The dirty side of clean beauty

The Dirty Side of Clean Beauty

The ‘cult’ure of clean beauty has exploded over the last few years. The problem is when brands focus more on the ingredients their products don’t have rather than what they do have.  Now don’t get me wrong, I’ve fallen for and been bought into this idea of ‘clean’ over the years.   I don’t want to be putting something toxic on my skin that I put time and money into looking after.  When the messages are more toxic than the product though, that’s a problem.  

Thanks to good old social media, there’s a statistic which is seen flying around all the time. ’60% of what we put on our skin is absorbed into our bloodstream’.  If that’s the case, next time I go to a bar I’m just going to run my arm down the spilled drinks covering it rather than spending 7 quid on a cocktail! 

In reality, that 60% figure comes from a study looking at how solvents are absorbed by the skin, and none of them are used in skincare, in fact most are industrial chemicals! Solvents are also notorious for disrupting the skin, making them easy to absorb.  All in all, not exactly the most accurate comparison to the ingredients in our skincare! 

But we have pores so chemicals must go somewhere right? 

Absolutely! We all have pores so there are a lot of liquids which can penetrate our skin, though how many layers it penetrates is a different story.  That’s when it starts getting science-y as it’s down to how large the molecules are which affects how they can penetrate.  

It’s like the difference between AHAs and BHAs in skincare. AHAs can’t penetrate as deeply, because they have larger molecules so are better for surface exfoliation. Whereas BHAs are better for cleaning out pores as they can penetrate deeper.  

Something being absorbed into your bloodstream is totally different, that means it has to be able to travel all the way through the epidermis and into the dermis.  Given that a large proportion of products have to use ingredients just to help actives penetrate any part of the epidermis, it’s harder than you might think for products to be get through to it.   

After all, our skin is literally designed to protect our organs, including our bloodstream, from nasties reaching it.  If it let everything through that we applied to it then it wouldn’t be doing a very good job!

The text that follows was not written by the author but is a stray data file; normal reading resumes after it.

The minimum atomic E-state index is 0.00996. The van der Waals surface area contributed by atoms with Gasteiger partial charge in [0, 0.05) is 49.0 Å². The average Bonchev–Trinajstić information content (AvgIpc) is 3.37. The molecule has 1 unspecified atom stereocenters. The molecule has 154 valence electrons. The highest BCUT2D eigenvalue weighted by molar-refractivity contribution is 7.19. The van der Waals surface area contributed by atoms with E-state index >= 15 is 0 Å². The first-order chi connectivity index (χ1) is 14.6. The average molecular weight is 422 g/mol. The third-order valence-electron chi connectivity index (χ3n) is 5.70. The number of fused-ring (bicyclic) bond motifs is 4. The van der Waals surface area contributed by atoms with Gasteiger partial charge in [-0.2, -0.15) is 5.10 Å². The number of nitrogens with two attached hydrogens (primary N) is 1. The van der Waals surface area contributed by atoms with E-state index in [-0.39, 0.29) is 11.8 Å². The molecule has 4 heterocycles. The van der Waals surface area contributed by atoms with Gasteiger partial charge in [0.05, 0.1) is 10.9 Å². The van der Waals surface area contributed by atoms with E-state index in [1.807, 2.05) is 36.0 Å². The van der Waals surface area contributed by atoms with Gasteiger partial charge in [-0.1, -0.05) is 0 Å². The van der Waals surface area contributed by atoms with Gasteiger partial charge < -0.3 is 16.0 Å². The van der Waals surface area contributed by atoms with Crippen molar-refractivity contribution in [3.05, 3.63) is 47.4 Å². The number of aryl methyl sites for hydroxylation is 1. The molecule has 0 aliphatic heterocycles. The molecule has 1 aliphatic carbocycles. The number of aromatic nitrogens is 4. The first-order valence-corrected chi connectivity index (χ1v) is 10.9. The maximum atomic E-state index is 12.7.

Graphic showing the layers of skin - epidermis, basement membrane and dermis

The problem with no preservatives in your skincare

When we’ve spent ages applying our makeup for a special occasion, we’ll set it either with a spray or a powder. The last thing we want is for it all to be gone within a couple of hours and all our hard work gone to waste.   

It’s the same with our skincare. 

I would be fuming if I spent £50+ on a serum to find it had started growing mould by the time I was half way through the bottle. Every time we dip our fingers into a pot of moisturiser we’re transferring the bacteria from our body into a lovely environment for bacteria to grow. I definitely don’t want to be transferring that back onto my face! 

One of the favourite preservatives clean beauty brands like concentrating on are parabens. They were made famous in 2004 when a study by Darbre identified them as being present in breast cancer tissue.  The statement published 6 months after the paper was released saying ‘No claims were made the the presence of Parabens had caused breast cancer’ was not so famous.

Nowadays most clean beauty products are marketed as ‘paraben-free’. Don’t even get me started on the fact that now nearly everything is paraben-free then what’s the motive behind telling us..?

The point is, every cosmetic product must meet safety standards and regulations which use the most up to date research. If they don’t they simply can’t be sold.  Regardless of this, a large number of companies still continue to use ‘fear’ marketing to sell products.  New regulations were bought in in 2019 to stop companies publishing ‘free-from’ lists. It was decided they were concentrating more on what their products didn’t have than what they actually did. Just to make it even more toxic – free-from lists tended to include products which have been banned. So companies were listing ingredient they couldn’t legally use anyway! 

But it could be toxic?

Heave you heard of the chemical called dihydrogen monodioxide which has been proven to be toxic in high doses? It’s more commonly known as water, and is vital to keep us alive.  Then there’s one of Agatha Christie’s favourite poisons – cyanide. Fun fact, she used it to kill off a total of 18 characters! But, the tasteless, colourless poison is in fruits which we eat every day including apples, pears & apricots. 

Now personally, I don’t know anyone who’s died from overdosing on H2O, or from eating 40 apple cores in one go and giving themselves cyanide poisoning.  

Almost everything is toxic, if you have enough of it.  That’s why those studies and research into ingredients also look at the cumulative effects, to make sure your moisturiser doesn’t have the same effect as eating 40 apple cores would!

Whether you’re a clean beauty fan, or not really bothered, I’d love to know your thoughts on it – let me know in the comments!

Leave a Reply

Your email address will not be published. Required fields are marked *